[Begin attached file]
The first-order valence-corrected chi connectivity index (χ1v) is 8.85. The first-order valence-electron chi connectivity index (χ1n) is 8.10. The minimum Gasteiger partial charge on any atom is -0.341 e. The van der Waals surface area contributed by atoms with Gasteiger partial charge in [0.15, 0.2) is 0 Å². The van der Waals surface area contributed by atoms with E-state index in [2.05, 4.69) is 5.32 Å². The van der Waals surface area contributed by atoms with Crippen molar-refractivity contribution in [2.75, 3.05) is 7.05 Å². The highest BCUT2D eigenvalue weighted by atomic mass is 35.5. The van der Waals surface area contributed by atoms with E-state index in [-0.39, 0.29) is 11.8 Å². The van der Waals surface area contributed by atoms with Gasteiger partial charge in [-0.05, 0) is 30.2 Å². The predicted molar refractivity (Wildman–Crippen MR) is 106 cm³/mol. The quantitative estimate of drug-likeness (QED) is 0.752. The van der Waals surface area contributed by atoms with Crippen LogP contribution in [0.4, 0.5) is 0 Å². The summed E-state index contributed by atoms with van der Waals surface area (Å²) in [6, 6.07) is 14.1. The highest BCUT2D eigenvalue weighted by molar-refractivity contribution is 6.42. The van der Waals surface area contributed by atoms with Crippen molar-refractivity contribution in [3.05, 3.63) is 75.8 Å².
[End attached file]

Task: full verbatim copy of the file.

The first-order valence-corrected chi connectivity index (χ1v) is 8.85. The first-order valence-electron chi connectivity index (χ1n) is 8.10. The minimum Gasteiger partial charge on any atom is -0.341 e. The van der Waals surface area contributed by atoms with Gasteiger partial charge in [0.15, 0.2) is 0 Å². The van der Waals surface area contributed by atoms with E-state index in [2.05, 4.69) is 5.32 Å². The van der Waals surface area contributed by atoms with Crippen molar-refractivity contribution in [2.75, 3.05) is 7.05 Å². The highest BCUT2D eigenvalue weighted by atomic mass is 35.5. The van der Waals surface area contributed by atoms with E-state index in [-0.39, 0.29) is 11.8 Å². The van der Waals surface area contributed by atoms with Gasteiger partial charge in [-0.05, 0) is 30.2 Å². The predicted molar refractivity (Wildman–Crippen MR) is 106 cm³/mol. The quantitative estimate of drug-likeness (QED) is 0.752. The van der Waals surface area contributed by atoms with Crippen LogP contribution in [0.4, 0.5) is 0 Å². The summed E-state index contributed by atoms with van der Waals surface area (Å²) in [6, 6.07) is 14.1. The highest BCUT2D eigenvalue weighted by molar-refractivity contribution is 6.42. The van der Waals surface area contributed by atoms with Crippen molar-refractivity contribution in [3.05, 3.63) is 75.8 Å².